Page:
SciELO - Scientific Electronic Library Online

vol.78 issue2Dietary composition and overlap of Pinguipes chilensis (Perciformes: Pinguipedidae), Cheilodactylus variegatus (Perciformes: Cheilodactylidae) and Aplodactylus punctatus (Perciformes: Aplodactylidae) in the Valdivian coast, ChileLife cycle of a freshwater Gondwanic remnant polychaete Stratiodrilus aeglaphilus (Annelida: Eunicida: Histriobdellidae), commensal with Aegla laevis (Crustacea: Anomura) author indexsubject indexarticles search
Home Pagealphabetic serial listing  

Services on Demand




Related links

  • On index processCited by Google
  • Have no similar articlesSimilars in SciELO
  • On index processSimilars in Google


Gayana (Concepción)

On-line version ISSN 0717-6538


CHIANG, GUSTAVO et al. Regional Cumulative Effects Monitoring Framework: Gaps and Challenges for the Biobío River Basin in South Central Chile. Gayana (Concepc.) [online]. 2014, vol.78, n.2, pp.109-119. ISSN 0717-6538.

Sustainable watershed management in the world is an issue that has taken much importance and attention in terms of quality and availability of water for all users in the basin. The economic growth experienced by Chile in recent years has led to increased stress on aquatic systems, especially in the Biobío river basin. The Biobío basin has faced with multiple expansions for hydroelectric power, and at the same time providing sources for competing demands from urbanization, industry, agriculture and irrigation, forestry, aquaculture, tourism, recreation, and it is a regional domain of indigenous peoples. There is a growing unease about the current process of managing single developments with Environmental Impacts Assessment (EIA). Assessing the impacts of all these threats to freshwater ecosystem is challenging. The Biobío offers an opportunity to make advances in a number of important areas for regional watershed management, including national standardization requirements for effects monitoring and for the development of a regional database. For Biobío river basin, development of such a conceptual framework requires several steps that include identifying: the scope (basin and/or subbasin) and setting (physiographic/geopolitics governance); threats to the system (past present and future); regional resource users and public services, and natural variation and gradients within the system. In these review we state what kind of pilot studies would be required to help design a Regional Cumulative Effects Monitoring Framework and must establish key design criteria including what species (species differential sensitivity) and parameters (level of organization), the magnitude of change we wish to detect and monitoring frequency are necessary to ensure sustainable management of the Biobío river basin.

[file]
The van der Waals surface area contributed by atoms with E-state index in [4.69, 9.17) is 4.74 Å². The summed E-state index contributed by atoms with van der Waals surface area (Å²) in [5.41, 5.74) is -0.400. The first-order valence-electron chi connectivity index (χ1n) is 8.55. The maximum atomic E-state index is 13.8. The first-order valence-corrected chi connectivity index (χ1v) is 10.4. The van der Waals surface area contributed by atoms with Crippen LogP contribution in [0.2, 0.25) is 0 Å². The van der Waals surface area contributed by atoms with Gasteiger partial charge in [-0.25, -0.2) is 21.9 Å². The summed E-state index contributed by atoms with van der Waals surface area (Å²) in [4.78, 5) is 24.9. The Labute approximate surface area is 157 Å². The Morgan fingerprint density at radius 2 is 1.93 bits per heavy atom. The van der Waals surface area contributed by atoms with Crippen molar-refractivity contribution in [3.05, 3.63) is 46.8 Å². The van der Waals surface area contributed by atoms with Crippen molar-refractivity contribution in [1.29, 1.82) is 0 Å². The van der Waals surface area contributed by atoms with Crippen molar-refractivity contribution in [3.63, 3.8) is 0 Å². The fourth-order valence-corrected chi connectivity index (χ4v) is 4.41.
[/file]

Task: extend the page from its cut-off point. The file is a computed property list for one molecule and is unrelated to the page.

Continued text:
Keywords : .

        · abstract in Spanish     · text in English     · English ( pdf )


Creative Commons License All the contents of this journal, except where otherwise noted, is licensed under a Creative Commons Attribution License